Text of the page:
People often ask me why do I read so much non-fiction when other concentrate their focus on fiction. Sometimes nonfiction can be as terrifying as a Stephen King novel. Sometimes it can be as disturbing as the best dystopian novels. Most of all it is real and is really happening. Klein captures this reality in The Shock Doctrine.
Shock therapy was once thought to clear the brain of the learned bad behaviors leaving a fresh slate to work with or a “cure.” Shock therapy was also tested to extract information government agencies wanted. This process has advanced to sensory deprivation followed by very loud noises and bright and flashing lights. The idea is to disorientate and wear down the prisoner. This works. With the idea that shocking a person into submissiveness works, can the same be idea be applied to a nation? Can a nation be shocked into changing ways and can the people be convinced that the new ways are the right ways?
The driving force in Shock Doctrine is Milton Friedman and the Chicago School. Fredman is a capitalist in the fullest sense. There should be no government interference in the economy. The economy is self correcting and vibrant when left alone. Keynesian Economics destroys freedom. Friedman was deeply disappointed in Nixon and his handling of the economy and his hands on approach. He later said there is more freedom in a dictatorship that has a hands off policy concerning the economy than a democracy with a hands on approach. With the US unwilling to make the drastic “shock” decisions with the economy his colleagues went to work in Chile trying to fight nationalization of key industries. The election of the socialist Allende and the beginnings of nationalization of copper and ITT. This brought pressure on Nixon and Kissinger to protect business interests. Allende was overthrown by a coup lead by Pinochet. The Chicago Boys (nationals trained by the Chicago School) and the Chicago school set up a drastic plan to “cure” Chile of socialism. The plan was also carried out by juntas in Brazil, Argentina, and Uruguay. Drastic privatization and allowing foreign ownership destroyed the economy of these countries. Nationalized industries are loyal to the nation. Private industry is loyal only to profits. Nationalization, although inefficient, creates jobs and markets.
Enemies were found in these countries. Chile had its infamous stadium holding centers and missing people. People who would be dragged away in the middle of the night never to be seen again. Some went to camps, some became bodies buried in walls, others were killed, had their stomachs cut open (so they would not float) and dropped into the ocean. The biggest group of people to disappear were workers. Any talk of organized labor was seen as a threat to the economy and dealt with harshly. Public gatherings were banned. In one case school children were arrested when as a group they asked for lower bus fares. Knowing that the governments could not arrest everyone involved in labor groups, but used the people they caught as examples to others.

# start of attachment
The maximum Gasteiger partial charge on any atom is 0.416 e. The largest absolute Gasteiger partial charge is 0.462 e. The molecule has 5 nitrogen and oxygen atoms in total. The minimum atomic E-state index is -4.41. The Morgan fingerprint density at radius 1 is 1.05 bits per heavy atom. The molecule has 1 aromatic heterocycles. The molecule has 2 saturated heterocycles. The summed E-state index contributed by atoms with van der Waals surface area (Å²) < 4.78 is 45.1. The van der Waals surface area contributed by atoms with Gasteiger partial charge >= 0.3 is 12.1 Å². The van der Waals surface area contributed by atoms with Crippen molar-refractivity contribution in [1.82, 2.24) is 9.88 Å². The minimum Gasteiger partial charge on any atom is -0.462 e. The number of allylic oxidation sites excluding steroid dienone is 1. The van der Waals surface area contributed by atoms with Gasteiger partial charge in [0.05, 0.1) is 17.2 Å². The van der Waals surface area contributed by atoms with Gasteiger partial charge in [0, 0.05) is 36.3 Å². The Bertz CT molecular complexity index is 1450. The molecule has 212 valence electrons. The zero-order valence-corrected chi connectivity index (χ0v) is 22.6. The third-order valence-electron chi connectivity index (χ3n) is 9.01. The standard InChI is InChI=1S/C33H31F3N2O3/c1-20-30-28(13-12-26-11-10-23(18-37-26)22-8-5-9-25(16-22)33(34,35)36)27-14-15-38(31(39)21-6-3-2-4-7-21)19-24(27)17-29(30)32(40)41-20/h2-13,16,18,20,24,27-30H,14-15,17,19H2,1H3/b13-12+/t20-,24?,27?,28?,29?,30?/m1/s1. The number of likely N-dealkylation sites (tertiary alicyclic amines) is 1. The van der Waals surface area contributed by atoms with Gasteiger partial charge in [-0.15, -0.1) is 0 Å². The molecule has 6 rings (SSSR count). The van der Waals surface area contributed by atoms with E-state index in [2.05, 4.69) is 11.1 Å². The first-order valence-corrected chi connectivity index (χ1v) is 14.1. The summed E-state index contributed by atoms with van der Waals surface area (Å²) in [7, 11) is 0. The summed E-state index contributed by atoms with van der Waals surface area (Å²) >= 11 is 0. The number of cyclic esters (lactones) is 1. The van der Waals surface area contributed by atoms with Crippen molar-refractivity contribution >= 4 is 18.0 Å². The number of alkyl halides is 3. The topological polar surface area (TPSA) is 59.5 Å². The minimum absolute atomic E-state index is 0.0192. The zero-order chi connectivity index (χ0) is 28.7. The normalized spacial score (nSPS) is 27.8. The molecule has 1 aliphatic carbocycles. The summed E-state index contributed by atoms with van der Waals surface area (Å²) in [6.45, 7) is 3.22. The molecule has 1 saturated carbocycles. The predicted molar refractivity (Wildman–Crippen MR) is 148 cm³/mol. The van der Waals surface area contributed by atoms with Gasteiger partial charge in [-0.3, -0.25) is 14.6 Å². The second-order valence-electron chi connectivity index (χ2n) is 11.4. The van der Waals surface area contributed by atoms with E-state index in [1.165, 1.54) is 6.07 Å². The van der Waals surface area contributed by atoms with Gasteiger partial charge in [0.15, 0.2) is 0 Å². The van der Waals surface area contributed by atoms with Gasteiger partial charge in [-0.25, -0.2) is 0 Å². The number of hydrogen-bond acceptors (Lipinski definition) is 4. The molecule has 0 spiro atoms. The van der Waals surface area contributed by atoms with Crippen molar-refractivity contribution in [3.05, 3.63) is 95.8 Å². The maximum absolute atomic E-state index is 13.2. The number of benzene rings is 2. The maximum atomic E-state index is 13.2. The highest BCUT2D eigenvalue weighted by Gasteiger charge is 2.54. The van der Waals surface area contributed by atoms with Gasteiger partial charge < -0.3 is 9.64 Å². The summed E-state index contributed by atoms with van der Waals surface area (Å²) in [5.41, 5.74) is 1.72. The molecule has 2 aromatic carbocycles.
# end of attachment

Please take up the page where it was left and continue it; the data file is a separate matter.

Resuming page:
The idea of shock treatment was also applied in Eastern Europe. Countries freed from the USSR looked to the west and the IMF and World Bank for help. The US only offered token aid and demanded that the previous governments debts would still be a valid debt. The IMF and World Bank programs came in with strings attached mostly with complete privatization and foreign ownership. What developed was a type of private colonization of newly freed counties. Klein treats Russia as a separate case from Eastern Europe. A very interest chapter on Thatcher is included. How a failing Prime Minister used a small war to claim victory against foreign enemies and turn her and the nation’s interests to defeating domestic enemies — coal miners union.
Shock and Awe was not only the invasion plan for Iraq, but also its economy. Foreign ownership and a “proper” constitution would part of the plan. Klein brings up an interesting point in war and occupation. There were requests for troops to protect the National Library and National Museum. These requests were ignored even though troops were available. In fact, there were cases where troops watched the looting. This was not just the loss of art. It was the loss of every dissertation written in Iraq, ancient texts, and art. In short it was the theft of a nation’s history and identity. It was part of the clean slate wanted by the US and international organizations and businesses.
The US was not immune from shock. Exactly twenty-seven years after the US sponsored coup in Chile, the US was attacked in what was to be known as the 9/11 attacks. This shock we caused us to accept ideas and laws we would not have otherwise considered. It is frightening to listen to the number of congressmen who did not read the Patriot Act before signing it. Their reasoning was something like “It was called the Patriot Act. How could I not sign it.” Suddenly people’s patriotism was questioned. “If you do not support “X” you are unAmerican.” became a rather common refrain. What can be done about war? The military wanted more troops Rumsfeld declined and responded with private security. Conflict was becoming a consumer service; War with a smile. There was at least one example of active duty Marines under the control of private security in combat.
Not all shocks are manmade. Klein covers the Tsunami in Sri Lanka, Katrina, and Lebanon’s aid delivery. Not everything is doom and gloom for Klein there is hope. Democracy and people in Latin America and Eastern Europe have stood up and embraced democracy and vote their interests. Shock Doctrine covers forty years of history in great deal. The work is more than adequately documented. Klein presents a clear argument of where shock capitalism came from and how it has expanded. I have pages and pages of notes on this book that I have not included in the review. Outstanding history with a contemporary implications.